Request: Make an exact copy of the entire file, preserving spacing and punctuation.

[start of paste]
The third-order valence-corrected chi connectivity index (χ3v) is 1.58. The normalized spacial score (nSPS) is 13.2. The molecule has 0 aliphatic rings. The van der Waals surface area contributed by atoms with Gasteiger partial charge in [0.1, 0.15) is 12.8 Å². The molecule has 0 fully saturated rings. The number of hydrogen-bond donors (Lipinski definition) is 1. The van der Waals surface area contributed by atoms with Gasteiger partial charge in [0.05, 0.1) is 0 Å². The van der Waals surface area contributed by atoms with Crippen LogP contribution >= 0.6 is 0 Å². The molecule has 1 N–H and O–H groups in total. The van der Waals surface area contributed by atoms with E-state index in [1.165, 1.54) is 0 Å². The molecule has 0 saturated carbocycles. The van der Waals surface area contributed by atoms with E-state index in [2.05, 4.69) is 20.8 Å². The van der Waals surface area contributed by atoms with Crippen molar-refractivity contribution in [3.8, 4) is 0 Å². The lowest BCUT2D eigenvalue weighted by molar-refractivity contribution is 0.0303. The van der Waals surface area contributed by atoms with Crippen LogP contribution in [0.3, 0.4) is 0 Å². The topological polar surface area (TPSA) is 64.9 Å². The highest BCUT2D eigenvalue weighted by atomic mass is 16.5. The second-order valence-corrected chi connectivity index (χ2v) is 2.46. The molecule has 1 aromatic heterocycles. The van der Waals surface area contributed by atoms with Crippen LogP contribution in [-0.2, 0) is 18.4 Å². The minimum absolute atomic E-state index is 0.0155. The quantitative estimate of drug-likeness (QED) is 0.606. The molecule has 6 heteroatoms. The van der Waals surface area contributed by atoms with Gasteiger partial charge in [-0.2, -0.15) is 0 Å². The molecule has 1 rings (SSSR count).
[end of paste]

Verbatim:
The third-order valence-corrected chi connectivity index (χ3v) is 1.58. The normalized spacial score (nSPS) is 13.2. The molecule has 0 aliphatic rings. The van der Waals surface area contributed by atoms with Gasteiger partial charge in [0.1, 0.15) is 12.8 Å². The molecule has 0 fully saturated rings. The number of hydrogen-bond donors (Lipinski definition) is 1. The van der Waals surface area contributed by atoms with Gasteiger partial charge in [0.05, 0.1) is 0 Å². The van der Waals surface area contributed by atoms with Crippen LogP contribution >= 0.6 is 0 Å². The molecule has 1 N–H and O–H groups in total. The van der Waals surface area contributed by atoms with E-state index in [1.165, 1.54) is 0 Å². The molecule has 0 saturated carbocycles. The van der Waals surface area contributed by atoms with E-state index in [2.05, 4.69) is 20.8 Å². The van der Waals surface area contributed by atoms with Crippen molar-refractivity contribution in [3.8, 4) is 0 Å². The lowest BCUT2D eigenvalue weighted by molar-refractivity contribution is 0.0303. The van der Waals surface area contributed by atoms with Crippen LogP contribution in [0.3, 0.4) is 0 Å². The topological polar surface area (TPSA) is 64.9 Å². The highest BCUT2D eigenvalue weighted by atomic mass is 16.5. The second-order valence-corrected chi connectivity index (χ2v) is 2.46. The molecule has 1 aromatic heterocycles. The van der Waals surface area contributed by atoms with Crippen LogP contribution in [-0.2, 0) is 18.4 Å². The minimum absolute atomic E-state index is 0.0155. The quantitative estimate of drug-likeness (QED) is 0.606. The molecule has 6 heteroatoms. The van der Waals surface area contributed by atoms with Gasteiger partial charge in [-0.2, -0.15) is 0 Å². The molecule has 1 rings (SSSR count).